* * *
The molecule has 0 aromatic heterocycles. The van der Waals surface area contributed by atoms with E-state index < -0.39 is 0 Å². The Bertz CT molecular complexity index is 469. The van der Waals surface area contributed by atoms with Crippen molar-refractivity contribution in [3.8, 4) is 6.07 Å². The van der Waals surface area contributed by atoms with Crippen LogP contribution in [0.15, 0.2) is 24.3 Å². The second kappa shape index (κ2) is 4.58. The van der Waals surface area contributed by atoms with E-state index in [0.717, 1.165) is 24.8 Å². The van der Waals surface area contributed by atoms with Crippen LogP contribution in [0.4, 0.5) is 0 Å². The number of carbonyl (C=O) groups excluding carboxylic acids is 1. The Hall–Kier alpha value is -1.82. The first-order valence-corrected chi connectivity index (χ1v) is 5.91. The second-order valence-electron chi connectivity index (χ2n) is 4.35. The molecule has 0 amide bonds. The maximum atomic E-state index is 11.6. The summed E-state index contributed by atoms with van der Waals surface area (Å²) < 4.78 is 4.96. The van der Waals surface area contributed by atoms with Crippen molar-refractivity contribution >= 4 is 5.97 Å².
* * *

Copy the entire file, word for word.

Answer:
The molecule has 0 aromatic heterocycles. The van der Waals surface area contributed by atoms with E-state index < -0.39 is 0 Å². The Bertz CT molecular complexity index is 469. The van der Waals surface area contributed by atoms with Crippen molar-refractivity contribution in [3.8, 4) is 6.07 Å². The van der Waals surface area contributed by atoms with Crippen LogP contribution in [0.15, 0.2) is 24.3 Å². The second kappa shape index (κ2) is 4.58. The van der Waals surface area contributed by atoms with E-state index in [0.717, 1.165) is 24.8 Å². The van der Waals surface area contributed by atoms with Crippen LogP contribution in [0.4, 0.5) is 0 Å². The number of carbonyl (C=O) groups excluding carboxylic acids is 1. The Hall–Kier alpha value is -1.82. The first-order valence-corrected chi connectivity index (χ1v) is 5.91. The second-order valence-electron chi connectivity index (χ2n) is 4.35. The molecule has 0 amide bonds. The maximum atomic E-state index is 11.6. The summed E-state index contributed by atoms with van der Waals surface area (Å²) < 4.78 is 4.96. The van der Waals surface area contributed by atoms with Crippen molar-refractivity contribution >= 4 is 5.97 Å².